This was a period in which the man my dad called Ceasar was not only our centre half, captain, and the defensive rock on which our team was built, he also led by example by scoring some important goals for us in games in which more often than not test our character and will to win. My dad often told me of his winner against Dunfermline in the 1965 Scottish Cup Final which ended a trophy drought which had lasted seven seasons and was the catalyst for the golden years which followed. Important though that goal was it was perhaps his last minute winner in the European Cup Quater Final against the Yugoslavian champions Viovidina Novi Sad which would prove to be the most crucial he would ever score in the Green and White hoops of our beloved Celtic. That, though we still had a semi final against Czechoslovakian champions Dukla Prague to navigate, was in many ways the goal that sent us to Lisbon and I think we might just know what happened there.

As for me, my first recollection of Billy’s goalscoring prowess came in the 1969 Scottish Cup Final when he scored the opener in a 4-0 route of Rangers to complete our second treble in three years. This was our captain at the peak of his powers a rock in defence and a threat to others in attack a player for all seasons whose leadership shone for all to see and in my opinion a player who like his contemporaries deserved far more Scotland caps than the 29 that was his fate to receive .

After playing his entire career at our club from signing in 1957 to his retirement in 1975, McNeill went in to management and after spells at Clyde, and Aberdeen it was only fitting that he eventually succeeded his manager to take the reins at our club delivering three League titles, a League cup, and a Scottish Cup in the first of his two spells in the manager’s chair and a certenary year double in the second. In many ways both as player and manager Billy McNeill epitomised what Celtic was all about he believed in playing the game the way it should be played with the flair and the fairness that speak to our tradition and the never say die spirit of never giving up and playing right to the final whistle.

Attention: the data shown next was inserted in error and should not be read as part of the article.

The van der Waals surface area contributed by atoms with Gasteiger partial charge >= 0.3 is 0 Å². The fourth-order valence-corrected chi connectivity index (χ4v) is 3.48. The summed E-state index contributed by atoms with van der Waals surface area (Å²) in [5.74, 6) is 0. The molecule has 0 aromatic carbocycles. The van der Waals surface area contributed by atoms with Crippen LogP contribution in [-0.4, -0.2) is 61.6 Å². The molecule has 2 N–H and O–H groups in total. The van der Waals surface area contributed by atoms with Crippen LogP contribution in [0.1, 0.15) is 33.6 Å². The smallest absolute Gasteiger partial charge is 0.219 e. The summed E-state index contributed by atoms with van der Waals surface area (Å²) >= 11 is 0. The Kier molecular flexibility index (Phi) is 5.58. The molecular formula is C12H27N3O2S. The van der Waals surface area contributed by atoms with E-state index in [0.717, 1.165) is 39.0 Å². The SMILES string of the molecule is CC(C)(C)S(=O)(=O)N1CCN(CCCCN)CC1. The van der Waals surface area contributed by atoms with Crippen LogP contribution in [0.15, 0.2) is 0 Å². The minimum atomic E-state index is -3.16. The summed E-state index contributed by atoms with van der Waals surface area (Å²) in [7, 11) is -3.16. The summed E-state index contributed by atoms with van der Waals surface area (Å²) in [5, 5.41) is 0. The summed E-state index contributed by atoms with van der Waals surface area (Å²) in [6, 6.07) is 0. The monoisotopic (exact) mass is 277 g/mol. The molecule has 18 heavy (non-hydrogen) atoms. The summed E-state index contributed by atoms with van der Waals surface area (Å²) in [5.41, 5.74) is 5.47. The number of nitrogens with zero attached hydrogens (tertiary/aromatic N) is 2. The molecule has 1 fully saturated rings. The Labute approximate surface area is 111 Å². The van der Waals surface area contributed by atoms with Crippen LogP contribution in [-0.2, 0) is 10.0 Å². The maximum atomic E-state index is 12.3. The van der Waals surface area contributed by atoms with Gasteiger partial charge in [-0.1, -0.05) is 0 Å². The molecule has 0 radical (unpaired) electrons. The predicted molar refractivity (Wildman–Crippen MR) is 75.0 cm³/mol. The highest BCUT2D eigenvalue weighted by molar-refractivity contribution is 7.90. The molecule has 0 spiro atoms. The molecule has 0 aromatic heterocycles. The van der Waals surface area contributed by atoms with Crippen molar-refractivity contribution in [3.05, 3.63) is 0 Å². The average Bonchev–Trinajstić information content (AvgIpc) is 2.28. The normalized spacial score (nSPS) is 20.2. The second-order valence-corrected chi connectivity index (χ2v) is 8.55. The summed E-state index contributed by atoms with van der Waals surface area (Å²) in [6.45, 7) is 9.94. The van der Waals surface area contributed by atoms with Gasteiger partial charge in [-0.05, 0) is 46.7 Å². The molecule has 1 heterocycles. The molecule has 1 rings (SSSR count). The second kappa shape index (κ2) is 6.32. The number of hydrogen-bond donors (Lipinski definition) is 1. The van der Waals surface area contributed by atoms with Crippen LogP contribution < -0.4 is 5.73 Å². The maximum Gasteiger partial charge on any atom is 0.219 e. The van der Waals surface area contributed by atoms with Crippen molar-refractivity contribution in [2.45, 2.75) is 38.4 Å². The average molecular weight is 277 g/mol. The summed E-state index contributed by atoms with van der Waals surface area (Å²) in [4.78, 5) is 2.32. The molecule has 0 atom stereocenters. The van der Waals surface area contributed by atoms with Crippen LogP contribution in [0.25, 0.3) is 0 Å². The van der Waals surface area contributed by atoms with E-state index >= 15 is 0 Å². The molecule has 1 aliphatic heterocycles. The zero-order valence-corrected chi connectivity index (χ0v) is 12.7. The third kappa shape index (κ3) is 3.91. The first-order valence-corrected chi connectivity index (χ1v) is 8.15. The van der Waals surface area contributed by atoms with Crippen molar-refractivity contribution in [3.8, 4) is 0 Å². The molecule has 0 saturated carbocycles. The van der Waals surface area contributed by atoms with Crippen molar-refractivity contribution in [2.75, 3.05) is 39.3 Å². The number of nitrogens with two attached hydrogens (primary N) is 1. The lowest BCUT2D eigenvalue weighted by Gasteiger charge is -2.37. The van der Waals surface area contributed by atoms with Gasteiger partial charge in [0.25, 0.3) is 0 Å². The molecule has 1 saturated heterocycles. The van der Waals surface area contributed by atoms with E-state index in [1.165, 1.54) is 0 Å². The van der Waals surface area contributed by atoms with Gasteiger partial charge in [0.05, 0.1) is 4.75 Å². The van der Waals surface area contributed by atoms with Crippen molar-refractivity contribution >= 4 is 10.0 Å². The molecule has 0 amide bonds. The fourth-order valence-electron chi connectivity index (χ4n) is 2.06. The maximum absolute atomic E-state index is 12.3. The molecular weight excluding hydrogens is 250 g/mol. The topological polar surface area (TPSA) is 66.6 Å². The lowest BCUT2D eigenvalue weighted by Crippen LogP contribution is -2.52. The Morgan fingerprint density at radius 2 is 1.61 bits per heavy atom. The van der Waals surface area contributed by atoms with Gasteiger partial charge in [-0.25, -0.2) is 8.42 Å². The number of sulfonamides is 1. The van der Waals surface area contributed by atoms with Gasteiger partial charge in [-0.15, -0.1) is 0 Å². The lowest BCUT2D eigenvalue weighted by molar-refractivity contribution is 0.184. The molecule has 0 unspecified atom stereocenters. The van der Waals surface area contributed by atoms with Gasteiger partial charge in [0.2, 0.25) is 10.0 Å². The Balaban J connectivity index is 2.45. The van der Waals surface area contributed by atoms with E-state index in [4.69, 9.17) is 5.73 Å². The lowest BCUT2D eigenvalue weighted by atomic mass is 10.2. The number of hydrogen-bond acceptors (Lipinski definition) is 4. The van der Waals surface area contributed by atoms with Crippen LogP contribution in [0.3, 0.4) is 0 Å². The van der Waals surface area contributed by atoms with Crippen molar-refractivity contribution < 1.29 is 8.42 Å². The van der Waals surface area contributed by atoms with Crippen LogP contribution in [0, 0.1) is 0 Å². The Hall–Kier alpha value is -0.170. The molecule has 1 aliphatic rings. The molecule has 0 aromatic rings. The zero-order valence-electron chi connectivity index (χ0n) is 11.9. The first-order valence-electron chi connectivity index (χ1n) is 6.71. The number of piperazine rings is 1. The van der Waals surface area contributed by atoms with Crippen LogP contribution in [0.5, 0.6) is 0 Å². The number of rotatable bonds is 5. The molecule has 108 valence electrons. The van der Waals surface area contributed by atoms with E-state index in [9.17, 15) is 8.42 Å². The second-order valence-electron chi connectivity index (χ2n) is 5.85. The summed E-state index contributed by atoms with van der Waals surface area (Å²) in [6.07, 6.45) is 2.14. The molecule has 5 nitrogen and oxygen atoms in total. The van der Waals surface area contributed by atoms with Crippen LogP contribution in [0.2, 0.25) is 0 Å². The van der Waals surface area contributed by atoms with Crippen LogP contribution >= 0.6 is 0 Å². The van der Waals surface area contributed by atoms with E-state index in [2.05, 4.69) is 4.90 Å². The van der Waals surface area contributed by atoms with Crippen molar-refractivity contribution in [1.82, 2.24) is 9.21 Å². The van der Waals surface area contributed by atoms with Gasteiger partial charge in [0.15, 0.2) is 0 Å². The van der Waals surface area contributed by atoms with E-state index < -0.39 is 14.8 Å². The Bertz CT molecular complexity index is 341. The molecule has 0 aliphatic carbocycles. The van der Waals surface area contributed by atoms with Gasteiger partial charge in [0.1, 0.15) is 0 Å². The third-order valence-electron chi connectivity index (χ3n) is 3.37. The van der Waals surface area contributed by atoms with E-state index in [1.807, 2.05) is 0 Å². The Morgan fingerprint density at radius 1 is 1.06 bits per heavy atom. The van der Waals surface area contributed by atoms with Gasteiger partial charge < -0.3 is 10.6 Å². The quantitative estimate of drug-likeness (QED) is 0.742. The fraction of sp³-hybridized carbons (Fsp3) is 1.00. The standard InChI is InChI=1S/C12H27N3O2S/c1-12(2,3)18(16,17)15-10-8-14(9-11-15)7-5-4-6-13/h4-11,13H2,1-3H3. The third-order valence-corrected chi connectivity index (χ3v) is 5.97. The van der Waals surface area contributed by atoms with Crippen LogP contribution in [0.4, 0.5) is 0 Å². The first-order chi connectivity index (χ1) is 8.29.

This was an emotional day for me and the sense of occasion only really got to me when I reached the stadium and put my scarf on. This was the scarf I bought at the beginning of 1997/98 season. For those who are too young to remember, it was the season we won the league for the first time in ten years. That was Henrik Larsson’s first season at the club it was a season filled with unforgettable memories. As my dad often said Celtic are more than just a football club it’s a way of life and our identity is rooted in it. We are a club which is open to all with fans of all faiths and none. It’s what makes us who we are and always will be. There is a feeling you get when you put a Celtic scarf on it’s feeling of belonging not just a football club but to a community and that community is the Celtic Family